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final exam review

final exam review - Chapter 18-19 why is the earth green#1...

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Chapter 18-19: why is the earth green (#1) 1. top down control- the influences of consumers on ecosystems Bottom up control- influence of physical and chemical factors, such as temperatures and nutrients, on ecosystems 2. Janzen- plants are protected by physical and chemical defenses Hairston- herbivores must be limited by predators; not competition 3. Net ecosystem exchange (NEE)- carbon absorbed or released by entire ecosystem Gross primary production (GPP)- the total amount of biomass produced by the autotrophs in the ecosystem. Ecosystem respiration per land area Net primary production (NPP)- gross primary production minus respiration by primary producers 4. chemical composition of litter, temperature, and moisture Lignin (inhibits colonization of leaves by fungi)- boreal low decomposition Leaf litter- higher rate of decomposition 5. release of a lot of carbon 6. N- the main inorganic pool is in the atmosphere p- the main inorganic pool is in mineral deposits and marine sediments 7. look at notes (#1) Chapter 22: diversity and area (#2) 1. more diverse biomass allows for new niches ;unburned 2. island= .2-.6 Near island=.2 Far island=.6 Nested samples within continents= .1-.2 Possibly by community heterogeneity (mean pair wise dissimilarity): D=1- 2a/b+c 3. If number of individuals alone leads to species-area curves, then Fisher’s alpha would be constant with area, and slope (z) would be relatively low- less than .1 4. They are closer to one 5. mountain islands, lake islands, marine islands, refuges of habitat in matrix of human-modified land (agriculture, cities, etc.); humans create it with urbanization, dams, fences, etc. 6. it is the slope of the species area curve? Possibly nested slope? Understanding z 1. Equilibrium model of island biogeography- predicts stable species diversity is a function of island size and isolation MacArthur and Wilson:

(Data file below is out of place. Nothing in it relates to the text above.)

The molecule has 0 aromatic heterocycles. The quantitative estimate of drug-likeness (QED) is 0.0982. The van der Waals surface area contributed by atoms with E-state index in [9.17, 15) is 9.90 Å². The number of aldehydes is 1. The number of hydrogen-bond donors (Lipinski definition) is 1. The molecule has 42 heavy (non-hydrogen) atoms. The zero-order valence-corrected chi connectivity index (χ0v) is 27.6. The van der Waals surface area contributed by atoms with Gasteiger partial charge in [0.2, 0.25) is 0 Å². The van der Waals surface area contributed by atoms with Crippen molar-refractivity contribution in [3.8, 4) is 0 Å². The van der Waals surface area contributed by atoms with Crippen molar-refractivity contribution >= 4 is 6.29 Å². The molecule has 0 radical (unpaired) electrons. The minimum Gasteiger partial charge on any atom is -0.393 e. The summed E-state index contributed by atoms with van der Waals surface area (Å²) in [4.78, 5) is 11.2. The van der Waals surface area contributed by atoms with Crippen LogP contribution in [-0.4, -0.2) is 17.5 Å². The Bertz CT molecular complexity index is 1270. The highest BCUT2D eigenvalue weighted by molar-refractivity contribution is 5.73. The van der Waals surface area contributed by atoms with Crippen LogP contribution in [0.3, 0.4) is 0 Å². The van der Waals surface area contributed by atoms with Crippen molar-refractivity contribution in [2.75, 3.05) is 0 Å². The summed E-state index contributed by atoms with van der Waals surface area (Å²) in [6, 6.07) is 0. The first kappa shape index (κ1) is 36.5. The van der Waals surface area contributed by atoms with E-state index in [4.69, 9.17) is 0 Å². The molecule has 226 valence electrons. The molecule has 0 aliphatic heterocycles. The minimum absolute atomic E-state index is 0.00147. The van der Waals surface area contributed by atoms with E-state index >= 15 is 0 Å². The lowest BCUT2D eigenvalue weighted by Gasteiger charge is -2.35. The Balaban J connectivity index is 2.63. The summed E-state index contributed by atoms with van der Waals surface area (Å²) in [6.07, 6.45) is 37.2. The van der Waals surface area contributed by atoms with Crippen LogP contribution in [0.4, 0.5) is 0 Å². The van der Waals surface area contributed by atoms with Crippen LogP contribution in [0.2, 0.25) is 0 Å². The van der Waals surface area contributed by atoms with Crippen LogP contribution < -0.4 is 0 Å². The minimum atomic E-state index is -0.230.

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Assuming immigration rate decreases with s: Rates of immigration would be highest on new islands with no organisms, since every species that arrived at the island would be new. Then as species began to accumulate on the island, the rate of immigration would decline, since fewer and fewer arrivals would be new species. They called the point at
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